Review: The Girl Who Stole My Holocaust

Israel/Palestine
on 5 Comments

The Girl Who Stole My Holocaust is the widely awaited fourth volume in Stieg Larrson’s “Millennium” series, following The Girl With the Dragon Tattoo, The Girl Who Played With Fire and The Girl Who Kicked the Hornet’s Nest. Ok, that’s not true. But like those books Noam Chayut’s recently translated memoir is a rich, compelling read written by a left-wing activist. The book follows his trajectory from patriotic Israeli to activist in the anti-occupation group Shovrim Shtika (Breaking the Silence).

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Chayut’s book, whose Hebrew title—“Thief Of My Holocaust”—is preferable especially with Chayut’s concerns about sexuality and gendered violence, is broken into three parts with a forward and thirty-six chapters of varying length ranging from brief anecdotes to stories several pages long. He introduces the book with a story typical of privileged Israeli youth, a gap year trip after army service. While recuperating in India after an injury incurred on his trip he had a double epiphany that is, he had an epiphany that he previously had an epiphany. He recalls a fleeting moment during an IDF attack on an unidentified Palestinian village where, in Chayut’s interpretation of the look in a young girl’s eye, he represented an absolute evil for her, an evil he’d previously thought applicable only to the perpetrators of the Nazi genocide. The book is the story of this epiphany, what lead to it and the author’s conclusions.

In telling the story of his youth Chayut brilliantly demonstrates the construction and internalization of the hegemonic Israeli narrative. He interweaves his personal story with nationalist narratives leading to the product of a youth aspiring to IDF combat service. Chayut looks at how the concept of ‘the Holocaust” was developed for him. Not the holocaust referring to the Nazi genocide against Jews, Roma, homosexuals and other Others, but “the Holocaust” as in the living construct in Israeli national mythology.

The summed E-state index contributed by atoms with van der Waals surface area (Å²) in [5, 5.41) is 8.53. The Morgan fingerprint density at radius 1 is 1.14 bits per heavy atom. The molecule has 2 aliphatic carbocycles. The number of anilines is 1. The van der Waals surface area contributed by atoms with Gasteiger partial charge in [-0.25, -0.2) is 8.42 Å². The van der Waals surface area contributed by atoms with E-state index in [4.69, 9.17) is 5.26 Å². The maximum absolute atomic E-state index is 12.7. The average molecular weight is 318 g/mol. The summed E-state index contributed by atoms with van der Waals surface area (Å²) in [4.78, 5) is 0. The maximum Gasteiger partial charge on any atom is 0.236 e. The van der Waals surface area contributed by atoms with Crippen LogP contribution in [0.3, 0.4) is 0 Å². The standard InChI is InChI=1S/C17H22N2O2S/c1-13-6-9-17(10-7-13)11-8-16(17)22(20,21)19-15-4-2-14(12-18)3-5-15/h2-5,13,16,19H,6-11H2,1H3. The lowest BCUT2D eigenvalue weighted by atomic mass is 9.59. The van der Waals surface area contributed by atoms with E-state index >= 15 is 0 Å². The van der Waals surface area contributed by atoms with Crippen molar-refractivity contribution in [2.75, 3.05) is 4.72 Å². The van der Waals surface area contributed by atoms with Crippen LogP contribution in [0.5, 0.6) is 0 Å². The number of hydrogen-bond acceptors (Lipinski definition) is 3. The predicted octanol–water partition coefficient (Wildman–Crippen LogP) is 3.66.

This Holocaust is what Chayut had stolen. It’s this Holocaust that buttressed his casual racism in justifying pulling a gun on some Naqab Bedouins, telling himself that it was “just for self-defense, for you know, Mr. Shepherd, what barbaric things your Arab brothers, who are not survivors nor sons of survivors, sometimes do,” (21). He threads this together with other nationalist narratives such as youthful games of pretending to be Haganah (the dominant pre-state Zionist militia). He writes how he and his playmates performed “how the Jewish underground fooled the Brits and smuggled in the illegal immigrants who went on to fight the Arabs and made room for us in this country, which was nearly empty to begin with,” (34). But that which is a heroic truth for a child becomes a loose ‘fact’ that still performs as true just a few years later. He writes, “that was only a childish game. By the time I was ten years old, Jews were allowed to come here and there was no more need to smuggle in illegal immigrants,” (34).

Chayut’s story of transformation is engaging itself but much value lies in his description of the hegemonic Israeli narrative. He notes, for example, the settler society’s fetishization of the indigenous populace writing, “’Yellow’ in army jargon meant wimp; it was no longer some ethnic invective referring to hair color, but rather a description of behavior. The opposite of ‘yellow in this slang was, surprisingly, ‘Arab’: strong, violent, tough. It was a real honor to be tagged a company of ‘Arabs.’ As a result, perversely, ‘Arab’ is a pejorative when meaning a ‘local,’ a Palestinian, but an honor when describing a soldier or Border Patrolman,” (172).